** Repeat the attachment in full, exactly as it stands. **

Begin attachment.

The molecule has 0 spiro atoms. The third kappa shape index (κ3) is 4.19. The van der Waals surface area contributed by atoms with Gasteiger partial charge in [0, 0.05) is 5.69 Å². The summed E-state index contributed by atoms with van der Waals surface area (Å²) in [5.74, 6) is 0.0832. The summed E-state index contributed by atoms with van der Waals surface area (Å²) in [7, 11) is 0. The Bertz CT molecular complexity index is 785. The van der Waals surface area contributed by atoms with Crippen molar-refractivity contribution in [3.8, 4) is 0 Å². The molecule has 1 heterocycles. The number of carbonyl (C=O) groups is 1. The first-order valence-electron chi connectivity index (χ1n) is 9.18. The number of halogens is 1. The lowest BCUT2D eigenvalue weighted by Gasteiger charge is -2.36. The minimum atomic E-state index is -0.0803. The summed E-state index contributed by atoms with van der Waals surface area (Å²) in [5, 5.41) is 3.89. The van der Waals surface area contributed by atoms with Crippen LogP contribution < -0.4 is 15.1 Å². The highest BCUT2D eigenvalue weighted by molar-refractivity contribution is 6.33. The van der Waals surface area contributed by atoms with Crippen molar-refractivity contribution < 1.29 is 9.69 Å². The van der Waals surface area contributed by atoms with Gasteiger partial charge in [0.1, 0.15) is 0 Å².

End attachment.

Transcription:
The molecule has 0 spiro atoms. The third kappa shape index (κ3) is 4.19. The van der Waals surface area contributed by atoms with Gasteiger partial charge in [0, 0.05) is 5.69 Å². The summed E-state index contributed by atoms with van der Waals surface area (Å²) in [5.74, 6) is 0.0832. The summed E-state index contributed by atoms with van der Waals surface area (Å²) in [7, 11) is 0. The Bertz CT molecular complexity index is 785. The van der Waals surface area contributed by atoms with Crippen molar-refractivity contribution in [3.8, 4) is 0 Å². The molecule has 1 heterocycles. The number of carbonyl (C=O) groups is 1. The first-order valence-electron chi connectivity index (χ1n) is 9.18. The number of halogens is 1. The lowest BCUT2D eigenvalue weighted by Gasteiger charge is -2.36. The minimum atomic E-state index is -0.0803. The summed E-state index contributed by atoms with van der Waals surface area (Å²) in [5, 5.41) is 3.89. The van der Waals surface area contributed by atoms with Crippen LogP contribution < -0.4 is 15.1 Å². The highest BCUT2D eigenvalue weighted by molar-refractivity contribution is 6.33. The van der Waals surface area contributed by atoms with Crippen molar-refractivity contribution < 1.29 is 9.69 Å². The van der Waals surface area contributed by atoms with Gasteiger partial charge in [0.1, 0.15) is 0 Å².